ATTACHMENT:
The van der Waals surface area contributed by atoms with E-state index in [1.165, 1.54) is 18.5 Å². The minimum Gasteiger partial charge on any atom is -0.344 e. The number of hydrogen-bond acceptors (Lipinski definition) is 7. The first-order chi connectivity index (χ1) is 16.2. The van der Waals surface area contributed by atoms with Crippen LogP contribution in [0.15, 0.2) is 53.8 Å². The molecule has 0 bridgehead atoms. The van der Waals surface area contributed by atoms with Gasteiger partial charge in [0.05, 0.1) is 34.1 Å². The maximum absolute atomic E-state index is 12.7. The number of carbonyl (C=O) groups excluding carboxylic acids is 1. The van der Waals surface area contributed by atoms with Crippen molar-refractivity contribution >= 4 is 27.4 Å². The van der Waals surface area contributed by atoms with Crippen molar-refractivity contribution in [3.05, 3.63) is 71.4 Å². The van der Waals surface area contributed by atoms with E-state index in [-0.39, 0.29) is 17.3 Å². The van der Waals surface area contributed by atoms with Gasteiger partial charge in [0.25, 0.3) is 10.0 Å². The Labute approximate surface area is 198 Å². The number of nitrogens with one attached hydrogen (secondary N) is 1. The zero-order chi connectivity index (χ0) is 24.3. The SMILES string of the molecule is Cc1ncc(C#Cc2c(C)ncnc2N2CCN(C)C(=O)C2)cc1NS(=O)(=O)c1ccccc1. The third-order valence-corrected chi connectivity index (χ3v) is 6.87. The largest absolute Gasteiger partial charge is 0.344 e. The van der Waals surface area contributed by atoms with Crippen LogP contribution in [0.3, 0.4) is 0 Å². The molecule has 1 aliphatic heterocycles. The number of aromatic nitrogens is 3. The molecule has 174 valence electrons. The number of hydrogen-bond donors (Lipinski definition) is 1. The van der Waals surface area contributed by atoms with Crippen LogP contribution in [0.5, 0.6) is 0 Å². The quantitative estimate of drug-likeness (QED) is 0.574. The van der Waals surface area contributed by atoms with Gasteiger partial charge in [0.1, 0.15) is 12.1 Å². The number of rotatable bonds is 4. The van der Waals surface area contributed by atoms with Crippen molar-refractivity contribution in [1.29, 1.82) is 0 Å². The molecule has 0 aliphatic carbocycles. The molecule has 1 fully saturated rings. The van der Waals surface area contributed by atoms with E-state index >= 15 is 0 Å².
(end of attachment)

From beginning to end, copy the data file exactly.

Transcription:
The van der Waals surface area contributed by atoms with E-state index in [1.165, 1.54) is 18.5 Å². The minimum Gasteiger partial charge on any atom is -0.344 e. The number of hydrogen-bond acceptors (Lipinski definition) is 7. The first-order chi connectivity index (χ1) is 16.2. The van der Waals surface area contributed by atoms with Crippen LogP contribution in [0.15, 0.2) is 53.8 Å². The molecule has 0 bridgehead atoms. The van der Waals surface area contributed by atoms with Gasteiger partial charge in [0.05, 0.1) is 34.1 Å². The maximum absolute atomic E-state index is 12.7. The number of carbonyl (C=O) groups excluding carboxylic acids is 1. The van der Waals surface area contributed by atoms with Crippen molar-refractivity contribution >= 4 is 27.4 Å². The van der Waals surface area contributed by atoms with Crippen molar-refractivity contribution in [3.05, 3.63) is 71.4 Å². The van der Waals surface area contributed by atoms with E-state index in [-0.39, 0.29) is 17.3 Å². The van der Waals surface area contributed by atoms with Gasteiger partial charge in [0.25, 0.3) is 10.0 Å². The Labute approximate surface area is 198 Å². The number of nitrogens with one attached hydrogen (secondary N) is 1. The zero-order chi connectivity index (χ0) is 24.3. The SMILES string of the molecule is Cc1ncc(C#Cc2c(C)ncnc2N2CCN(C)C(=O)C2)cc1NS(=O)(=O)c1ccccc1. The third-order valence-corrected chi connectivity index (χ3v) is 6.87. The largest absolute Gasteiger partial charge is 0.344 e. The van der Waals surface area contributed by atoms with Crippen LogP contribution in [0.3, 0.4) is 0 Å². The molecule has 1 aliphatic heterocycles. The number of aromatic nitrogens is 3. The molecule has 174 valence electrons. The number of hydrogen-bond donors (Lipinski definition) is 1. The van der Waals surface area contributed by atoms with Crippen LogP contribution in [0.5, 0.6) is 0 Å². The quantitative estimate of drug-likeness (QED) is 0.574. The van der Waals surface area contributed by atoms with Gasteiger partial charge in [0.1, 0.15) is 12.1 Å². The number of rotatable bonds is 4. The van der Waals surface area contributed by atoms with Crippen molar-refractivity contribution in [1.29, 1.82) is 0 Å². The molecule has 0 aliphatic carbocycles. The molecule has 1 fully saturated rings. The van der Waals surface area contributed by atoms with E-state index >= 15 is 0 Å².